Helical scan

From Academic Kids

Helical Scan, or striping is a method of recording higher bandwidth signals onto magnetic tape than would otherwise be possible at the same tape speed with fixed heads. It is used in video cassette recorders, digital audio tape recorders, and numerous computer secondary storage and backup systems.

In a fixed head system, tape is drawn past the head at a linear speed. The head creates a fluctuating magnetic field in response to the signal to be recorded, and the magnetic particles on the tape are forced to line up with the field at the head. As the tape moves away, the magnetic particles carry an imprint of the signal in their magnetic orientation. If the tape moves too slowly, a high frequency signal will not be imprinted - the particles' polarity will simply oscillate in the vicinity of the head, to be left in a random position. Thus the bandwidth capacity of the recorded signal can be seen to be related to tape speed - the faster the speed, the higher the frequency that can be recorded.

Video and digital audio need considerably more bandwidth than analogue audio, so much so that tape would have to be drawn past the heads at very high speed in order to capture this signal. Clearly this is impractical, since tapes of immense length would be required. (However, see VERA for details of a partially-successful linear videotape system.) The generally adopted solution is to rotate the head against the tape at high speed, so that the relative velocity is high, but the tape itself moves at a slow speed. To accomplish this, the head must be tilted so that at each rotation of the head, a new area of tape is brought into play, each segment of the signal is recorded as a diagonal stripe across the tape. Because the tape is moving, the diagonal is actually curved, which is why it is known as a helical scan.

There are a number of practical problems to be overcome with this system. The high tape/head speed could lead to rapid wear of both the tape and the head, so both need to be polished extremely smooth, and the head made of a hard wearing material. In addition, supplying signals to a rotating head is problematic - this is usually accomplished by coupling the signal(s) inductively through a rotary transformer. The transport mechanism is also much more complex than a fixed head system, since tape must be pulled around a rotating drum containing the head(s) so that a complete stripe can be recorded on each revolution. In a VCR for example, the tape must be pulled right out of the cassette case and threaded around the drum, and between the capstan and pinch roller. This leads to complex and potentially unreliable mechanics.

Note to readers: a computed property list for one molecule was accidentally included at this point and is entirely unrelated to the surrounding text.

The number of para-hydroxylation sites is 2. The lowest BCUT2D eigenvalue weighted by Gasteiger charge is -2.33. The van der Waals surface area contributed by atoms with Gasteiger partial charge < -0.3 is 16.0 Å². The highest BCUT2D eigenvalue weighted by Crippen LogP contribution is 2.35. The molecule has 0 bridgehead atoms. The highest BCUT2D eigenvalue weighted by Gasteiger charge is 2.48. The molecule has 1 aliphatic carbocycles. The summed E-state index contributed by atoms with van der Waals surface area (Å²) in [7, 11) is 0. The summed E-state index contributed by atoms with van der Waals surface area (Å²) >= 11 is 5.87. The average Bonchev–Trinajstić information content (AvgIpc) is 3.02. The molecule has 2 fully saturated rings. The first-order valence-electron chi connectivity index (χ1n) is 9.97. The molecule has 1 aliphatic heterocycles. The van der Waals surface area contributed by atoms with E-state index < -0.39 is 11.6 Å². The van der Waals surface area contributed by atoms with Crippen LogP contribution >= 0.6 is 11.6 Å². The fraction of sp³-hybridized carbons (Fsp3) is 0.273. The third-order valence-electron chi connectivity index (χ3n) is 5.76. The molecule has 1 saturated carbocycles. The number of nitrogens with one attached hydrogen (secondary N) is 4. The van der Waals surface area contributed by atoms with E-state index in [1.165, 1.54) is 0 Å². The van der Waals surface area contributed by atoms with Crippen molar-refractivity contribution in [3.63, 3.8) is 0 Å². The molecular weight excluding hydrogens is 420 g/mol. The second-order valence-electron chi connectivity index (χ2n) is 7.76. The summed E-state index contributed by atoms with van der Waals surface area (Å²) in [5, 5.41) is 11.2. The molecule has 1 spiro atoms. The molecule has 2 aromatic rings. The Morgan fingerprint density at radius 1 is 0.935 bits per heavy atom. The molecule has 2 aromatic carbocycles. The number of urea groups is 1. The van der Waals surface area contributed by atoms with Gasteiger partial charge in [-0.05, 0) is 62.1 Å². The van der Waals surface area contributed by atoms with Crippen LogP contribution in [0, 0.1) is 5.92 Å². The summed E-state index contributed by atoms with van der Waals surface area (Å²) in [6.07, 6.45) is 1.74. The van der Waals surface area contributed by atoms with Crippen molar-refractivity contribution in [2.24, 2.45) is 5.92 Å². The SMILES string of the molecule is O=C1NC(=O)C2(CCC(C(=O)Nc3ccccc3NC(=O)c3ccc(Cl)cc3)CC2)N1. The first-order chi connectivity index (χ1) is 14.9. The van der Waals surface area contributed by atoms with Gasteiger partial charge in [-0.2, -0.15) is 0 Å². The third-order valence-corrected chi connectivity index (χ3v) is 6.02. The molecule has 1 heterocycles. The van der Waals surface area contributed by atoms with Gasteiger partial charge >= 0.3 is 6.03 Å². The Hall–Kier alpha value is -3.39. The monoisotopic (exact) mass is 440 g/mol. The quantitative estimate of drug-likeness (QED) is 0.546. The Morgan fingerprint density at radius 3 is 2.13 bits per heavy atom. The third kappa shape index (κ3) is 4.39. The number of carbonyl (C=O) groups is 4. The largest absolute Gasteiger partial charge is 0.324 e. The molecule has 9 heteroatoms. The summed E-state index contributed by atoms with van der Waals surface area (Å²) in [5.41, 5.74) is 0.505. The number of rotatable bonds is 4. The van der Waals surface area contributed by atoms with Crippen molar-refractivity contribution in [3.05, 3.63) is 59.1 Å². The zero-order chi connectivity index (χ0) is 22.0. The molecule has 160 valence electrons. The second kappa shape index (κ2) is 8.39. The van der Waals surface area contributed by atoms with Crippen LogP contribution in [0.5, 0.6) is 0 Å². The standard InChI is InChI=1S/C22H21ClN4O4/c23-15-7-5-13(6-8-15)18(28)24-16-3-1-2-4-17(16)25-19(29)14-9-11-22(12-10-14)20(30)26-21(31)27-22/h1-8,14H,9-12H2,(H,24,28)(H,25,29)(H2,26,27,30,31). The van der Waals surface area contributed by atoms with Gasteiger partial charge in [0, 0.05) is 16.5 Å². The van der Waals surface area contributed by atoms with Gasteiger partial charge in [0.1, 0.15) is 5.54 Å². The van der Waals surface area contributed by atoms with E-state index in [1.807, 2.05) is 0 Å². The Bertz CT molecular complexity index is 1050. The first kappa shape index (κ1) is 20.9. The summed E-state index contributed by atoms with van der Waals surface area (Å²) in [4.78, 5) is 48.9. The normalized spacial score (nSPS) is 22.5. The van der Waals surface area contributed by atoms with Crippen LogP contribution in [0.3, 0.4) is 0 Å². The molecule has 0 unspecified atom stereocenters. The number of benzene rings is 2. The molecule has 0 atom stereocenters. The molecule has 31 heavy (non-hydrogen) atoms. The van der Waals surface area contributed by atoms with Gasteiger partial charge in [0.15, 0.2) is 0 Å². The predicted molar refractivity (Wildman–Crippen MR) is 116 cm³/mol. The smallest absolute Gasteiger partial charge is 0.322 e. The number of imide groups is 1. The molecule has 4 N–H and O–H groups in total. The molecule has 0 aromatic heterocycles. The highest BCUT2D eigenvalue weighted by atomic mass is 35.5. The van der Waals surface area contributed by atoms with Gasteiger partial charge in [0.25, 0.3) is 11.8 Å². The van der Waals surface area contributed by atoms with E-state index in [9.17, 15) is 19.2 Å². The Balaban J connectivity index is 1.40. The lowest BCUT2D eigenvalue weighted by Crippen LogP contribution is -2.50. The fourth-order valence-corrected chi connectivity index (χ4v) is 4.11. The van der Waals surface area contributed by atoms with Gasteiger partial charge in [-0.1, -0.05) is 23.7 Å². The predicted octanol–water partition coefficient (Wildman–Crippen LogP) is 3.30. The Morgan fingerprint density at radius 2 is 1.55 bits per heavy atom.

Azimuth recording

Every videotape system attempts to pack as much video as possible onto a given-sized tape, but information from one recording stripe (pass of the video head) can't be allowed to contaminate information on the adjacent stripes. One method to provide isolation between the stripes is the use of guard bands (unrecorded areas between the stripes), but this wastes valuable tape space.

Helical scanning recorders instead usually use a method called azimuth recording. The head drum usually contains two heads with the magnetic gap of one head tilted slightly leftwards and the magnetic gap of the other head tilted slightly rightwards. (The tilt of a magnetic head is referred to as its azimuth adjustment.) Because of the alternating tilts, each head will not strongly read the signal recorded by the other head and the stripes can be recorded immediately next to each other, alternating between left tilt on one television field and right tilt on the next television field. (In practice, it's not uncommon for the recorded stripes to overlap somewhat.)

Using azimuth recording, the need for guard bands is completely eliminated.

Contrast with quadrature recording

Helical scanning was a logical progression beyond an earlier system (pioneered by Ampex) known as quadrature recording. In this scheme, the rotating head drum ran essentially perpendicular to a 2 inch wide tape and the slices recorded across the tape were nearly perpendicular to the tape's motion. U.S. quadrature systems revolved the head drum at 14,400 revolutions per minute (240 revolutions per second) with four heads on the drum so that each television field was broken into sixteen stripes on the tape (which required appropriately complex head-switching logic!). By comparison, the longer stripe recorded by a helical scan recorder usually contains an entire TV field and the two-headed head drum spins at the frame rate (half the field rate) of the TV system in use.ja:ヘリカルスキャン方式

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